Food

Rice, lentils and history

Anglo-Indian cuisine  

Railway mutton curry. Coconut rice and ball curry. Pepper water and beef. These dishes could be some of the earliest examples of ‘fusion cuisine’ in the world: Anglo-Indian cuisine. It has evolved as the result of the marriage of two cultures — European and Indian. Although Anglo-Indian cuisine as we know it today was influenced by various European settlers like the Portuguese, Dutch and Spanish, it was the British, who have left an indelible mark on this cuisine. Roasts, stews and white bread, a legacy of the British, were made a part of their daily cuisine.

Food tends to reflect the history and culture of the land where it was created and kedgeree is a prime example of this. It’s origin can be traced back to the Indian khichdi or khichri, a comfort food prevalent all over India in various avatars. Essentially, khichri consists of rice and lentils cooked with ghee and spices. In comparison to many other Indian curries and preparations prevalent at that time, khichri was a mellow dish and it is no surprise that chilli-shy Britons warmed up to this dish more readily. But, being used to a predominantly meat-based diet, they couldn’t accept khichri in its vegetarian form and so added fish and boiled eggs to make it more palatable and nutritious. The returning British took this fused recipe back to England, and by the 19th century, khichri had become a sophisticated breakfast dish called kedgeree. There is a counter argument that kedgeree is based on a traditional Scottish recipe, which assimilated the Indian flavours when Scottish troops came to India in the 1800s. The earliest documented recipes of kedgeree include rice, leftover boiled fish, cayenne pepper and boiled eggs as key ingredients. Later, with the availability of Scottish smoked haddock in England, it became a part of many kedgeree recipes. There are numerous versions of kedgeree that include ingredients ranging from onions, ginger, green chillies to curry powder and even spices like turmeric, peppercorns, cardamom, cloves and cinnamon.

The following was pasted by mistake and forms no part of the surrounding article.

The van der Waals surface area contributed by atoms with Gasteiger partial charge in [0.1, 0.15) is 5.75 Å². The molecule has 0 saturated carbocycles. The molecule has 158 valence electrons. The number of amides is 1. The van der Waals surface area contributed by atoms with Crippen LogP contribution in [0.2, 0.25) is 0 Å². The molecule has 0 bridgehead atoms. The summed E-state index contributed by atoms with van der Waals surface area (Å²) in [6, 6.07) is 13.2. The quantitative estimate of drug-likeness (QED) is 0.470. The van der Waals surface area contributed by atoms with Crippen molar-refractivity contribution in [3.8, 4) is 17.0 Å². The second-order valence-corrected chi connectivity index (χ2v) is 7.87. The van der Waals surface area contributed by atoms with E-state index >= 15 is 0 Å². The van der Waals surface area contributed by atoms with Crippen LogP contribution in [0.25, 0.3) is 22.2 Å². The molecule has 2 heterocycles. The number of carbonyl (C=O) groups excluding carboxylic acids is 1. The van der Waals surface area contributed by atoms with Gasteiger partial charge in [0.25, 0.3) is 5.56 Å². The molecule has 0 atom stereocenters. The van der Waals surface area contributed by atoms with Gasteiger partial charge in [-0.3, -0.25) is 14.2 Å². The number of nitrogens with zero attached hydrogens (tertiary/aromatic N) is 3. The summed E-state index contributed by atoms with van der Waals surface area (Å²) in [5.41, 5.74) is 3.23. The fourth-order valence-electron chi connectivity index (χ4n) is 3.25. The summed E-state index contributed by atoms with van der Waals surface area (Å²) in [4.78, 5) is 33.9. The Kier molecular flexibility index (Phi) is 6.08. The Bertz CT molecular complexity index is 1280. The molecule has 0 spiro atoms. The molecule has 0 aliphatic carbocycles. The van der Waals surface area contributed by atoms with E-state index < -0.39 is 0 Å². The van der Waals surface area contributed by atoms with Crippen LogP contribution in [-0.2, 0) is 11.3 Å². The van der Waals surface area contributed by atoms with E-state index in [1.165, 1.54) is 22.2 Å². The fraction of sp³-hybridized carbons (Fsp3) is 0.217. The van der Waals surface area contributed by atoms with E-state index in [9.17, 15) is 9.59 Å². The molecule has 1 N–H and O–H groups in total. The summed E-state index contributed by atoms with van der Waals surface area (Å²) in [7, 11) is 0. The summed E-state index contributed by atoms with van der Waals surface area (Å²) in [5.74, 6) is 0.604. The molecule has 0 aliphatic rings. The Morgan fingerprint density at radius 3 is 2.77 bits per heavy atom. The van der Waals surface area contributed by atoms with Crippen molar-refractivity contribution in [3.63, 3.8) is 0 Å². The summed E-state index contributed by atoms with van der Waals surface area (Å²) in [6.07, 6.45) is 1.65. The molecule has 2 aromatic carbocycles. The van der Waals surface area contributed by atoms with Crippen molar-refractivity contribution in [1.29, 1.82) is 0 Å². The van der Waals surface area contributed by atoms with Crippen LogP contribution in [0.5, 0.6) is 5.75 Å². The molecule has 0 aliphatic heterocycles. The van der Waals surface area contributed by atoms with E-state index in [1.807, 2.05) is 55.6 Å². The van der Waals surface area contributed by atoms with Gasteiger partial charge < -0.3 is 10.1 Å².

Regardless of how it’s made, kedgeree is a well-balanced, nutritious dish with a great combination of smoky and spicy flavours. There is no recipe which can claim to be ‘the’ kedgeree recipe. My version of kedgeree works well as a great brunch dish or as any meal.

The writer is the Area Director, Food Production of The Park, Chennai.


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Printable version | Jun 13, 2021 10:34:16 AM | https://www.thehindu.com/features/metroplus/Food/rice-lentils-and-history/article6767754.ece

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